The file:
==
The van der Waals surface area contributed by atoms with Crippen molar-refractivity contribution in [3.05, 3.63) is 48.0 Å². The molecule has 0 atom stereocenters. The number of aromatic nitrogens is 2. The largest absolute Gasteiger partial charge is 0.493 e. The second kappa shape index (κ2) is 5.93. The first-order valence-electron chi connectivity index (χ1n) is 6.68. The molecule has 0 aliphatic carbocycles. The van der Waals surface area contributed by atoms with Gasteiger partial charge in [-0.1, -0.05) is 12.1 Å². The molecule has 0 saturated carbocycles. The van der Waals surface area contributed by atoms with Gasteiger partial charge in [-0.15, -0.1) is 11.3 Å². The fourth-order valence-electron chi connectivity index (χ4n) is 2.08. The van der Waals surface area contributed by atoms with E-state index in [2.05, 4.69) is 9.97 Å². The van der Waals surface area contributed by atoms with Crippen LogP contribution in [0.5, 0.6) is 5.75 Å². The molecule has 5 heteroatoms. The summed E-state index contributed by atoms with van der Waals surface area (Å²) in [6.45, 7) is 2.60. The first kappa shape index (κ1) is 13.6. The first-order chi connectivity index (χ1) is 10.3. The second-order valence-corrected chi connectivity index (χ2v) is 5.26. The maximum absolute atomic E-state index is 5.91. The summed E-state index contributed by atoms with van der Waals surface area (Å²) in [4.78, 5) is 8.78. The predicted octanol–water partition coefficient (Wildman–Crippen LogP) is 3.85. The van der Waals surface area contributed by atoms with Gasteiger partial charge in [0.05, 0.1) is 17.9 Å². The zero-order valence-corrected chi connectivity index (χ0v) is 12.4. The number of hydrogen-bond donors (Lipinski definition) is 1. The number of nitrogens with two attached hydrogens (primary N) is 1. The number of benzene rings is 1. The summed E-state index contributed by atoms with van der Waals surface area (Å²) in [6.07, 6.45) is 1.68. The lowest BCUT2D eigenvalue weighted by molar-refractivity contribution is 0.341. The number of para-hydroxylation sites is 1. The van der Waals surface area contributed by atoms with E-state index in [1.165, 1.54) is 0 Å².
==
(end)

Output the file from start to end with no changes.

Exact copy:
The van der Waals surface area contributed by atoms with Crippen molar-refractivity contribution in [3.05, 3.63) is 48.0 Å². The molecule has 0 atom stereocenters. The number of aromatic nitrogens is 2. The largest absolute Gasteiger partial charge is 0.493 e. The second kappa shape index (κ2) is 5.93. The first-order valence-electron chi connectivity index (χ1n) is 6.68. The molecule has 0 aliphatic carbocycles. The van der Waals surface area contributed by atoms with Gasteiger partial charge in [-0.1, -0.05) is 12.1 Å². The molecule has 0 saturated carbocycles. The van der Waals surface area contributed by atoms with Gasteiger partial charge in [-0.15, -0.1) is 11.3 Å². The fourth-order valence-electron chi connectivity index (χ4n) is 2.08. The van der Waals surface area contributed by atoms with E-state index in [2.05, 4.69) is 9.97 Å². The van der Waals surface area contributed by atoms with Crippen LogP contribution in [0.5, 0.6) is 5.75 Å². The molecule has 5 heteroatoms. The summed E-state index contributed by atoms with van der Waals surface area (Å²) in [6.45, 7) is 2.60. The first kappa shape index (κ1) is 13.6. The first-order chi connectivity index (χ1) is 10.3. The second-order valence-corrected chi connectivity index (χ2v) is 5.26. The maximum absolute atomic E-state index is 5.91. The summed E-state index contributed by atoms with van der Waals surface area (Å²) in [4.78, 5) is 8.78. The predicted octanol–water partition coefficient (Wildman–Crippen LogP) is 3.85. The van der Waals surface area contributed by atoms with Gasteiger partial charge in [0.05, 0.1) is 17.9 Å². The zero-order valence-corrected chi connectivity index (χ0v) is 12.4. The number of hydrogen-bond donors (Lipinski definition) is 1. The number of nitrogens with two attached hydrogens (primary N) is 1. The number of benzene rings is 1. The summed E-state index contributed by atoms with van der Waals surface area (Å²) in [6.07, 6.45) is 1.68. The lowest BCUT2D eigenvalue weighted by molar-refractivity contribution is 0.341. The number of para-hydroxylation sites is 1. The van der Waals surface area contributed by atoms with E-state index in [1.165, 1.54) is 0 Å².